• “quid pro quo” harassment, which refers to conditioning employment opportunities on submission to a sexual or social relationship, and
  • “hostile environment” harassment, which refers to the creation of an intimidating, hostile, or offensive working environment through unwelcome verbal or physical conduct of a sexual nature.

Many states have enacted similar statutes. Clergy may be personally liable for sexual harassment under some of these laws. The liability of a church for a minister’s acts of sexual harassment is addressed in chapter 9 of this text.


Sexual contact between clergy and a counselee may constitute a crime under state law. Many states have enacted legislation making it a crime for “psychotherapists” to engage in sexual contact with a counselee, and some of these laws define the term psychotherapist to include clergy.144 See, e.g., IOWA CODE § 709.15 (makes “sexual abuse by a counselor or therapist” a crime, and defines “counselor or therapist” to include a “member of the clergy” who “provides or purports to provide mental health services”); MINN. STAT. § 609.345 (makes it a felony for a “psychotherapist” to engage in “sexual contact” with a counselee during a counseling session, or at any time if the counselee is “emotionally dependent upon the psychotherapist” or the sexual contact occurred by means of “therapeutic deception,” and defines “psychotherapist” to include clergy who engage in counseling activities); N.D. CENT. CODE § 12.1-20-06.1 (makes it a felony for a therapist to have sexual contact with a counselee and defines the term “therapist” to include a “member of the clergy” who engages in counseling or any other effort to treat a mental or emotional condition); TEX. CIV. PRACT. & REM. CODE, title 4, § 81.001 et seq. (makes “sexual exploitation” of a patient by a “mental health services provider” a felony, and defines a mental health services provider to include a “member of the clergy” not engaged in “religious, moral, or spiritual counseling, teaching, and instruction”); WIS. STAT. § 940.22 (makes “sexual contact” between a “therapist” and a counselee a felony offense, and defines “therapist” to include a “member of the clergy” who engages in counseling or any other effort to treat a mental or emotional condition).Other states have enacted legislation giving counselees a statutory right to sue counselors for sexual misconduct.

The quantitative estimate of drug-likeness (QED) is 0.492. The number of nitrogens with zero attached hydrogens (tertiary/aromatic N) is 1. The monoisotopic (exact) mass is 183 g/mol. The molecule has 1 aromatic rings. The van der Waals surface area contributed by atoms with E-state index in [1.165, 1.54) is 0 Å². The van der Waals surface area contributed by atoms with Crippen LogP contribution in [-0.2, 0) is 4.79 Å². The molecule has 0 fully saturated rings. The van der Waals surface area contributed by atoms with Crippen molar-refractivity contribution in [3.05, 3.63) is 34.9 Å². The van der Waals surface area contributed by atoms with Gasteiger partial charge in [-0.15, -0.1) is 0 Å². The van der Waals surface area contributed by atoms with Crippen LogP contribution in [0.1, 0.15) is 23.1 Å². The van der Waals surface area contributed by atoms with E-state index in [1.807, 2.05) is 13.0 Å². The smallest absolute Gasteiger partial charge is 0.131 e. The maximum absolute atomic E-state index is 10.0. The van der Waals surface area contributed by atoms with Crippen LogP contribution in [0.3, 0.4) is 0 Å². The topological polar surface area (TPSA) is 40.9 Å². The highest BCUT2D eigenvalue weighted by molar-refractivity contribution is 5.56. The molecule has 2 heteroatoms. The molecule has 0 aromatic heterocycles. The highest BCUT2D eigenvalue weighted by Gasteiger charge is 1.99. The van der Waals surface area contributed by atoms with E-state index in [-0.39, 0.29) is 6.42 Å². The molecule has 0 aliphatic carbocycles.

Every state has enacted laws making it a crime to engage in nonconsensual sexual contact with another person. These laws constitute another potential basis of criminal liability for ministers who engage in sexual contact with a counselee or member of their congregation. A typical statute makes it a felony for anyone to “engage in sexual contact with another person without consent of that person.”

Every state has enacted a law making assault and battery a crime. These laws constitute another potential basis of criminal liability for ministers who engage in nonconsensual sexual contact with a counselee or member of their congregation.

Church insurance policies exclude any claims based on intentional or criminal misconduct. As a result, ministers who are prosecuted for a sexual offense involving a counselee or member of their congregation ordinarily cannot expect the church insurance company to pay for a legal defense.

There are many other consequences of clergy sexual misconduct. To illustrate, clergy who engage in such behavior may have to register as a sex offender under state law; and, churches and denominations increasingly are revoking the ministerial credentials of ministers who engage in such behavior. Removal of ministerial credentials generally is motivated by several considerations, including the protection of others, the scriptural standards for ministry, accountability, and an avoidance of legal liability for a minister’s future misconduct.

Case studies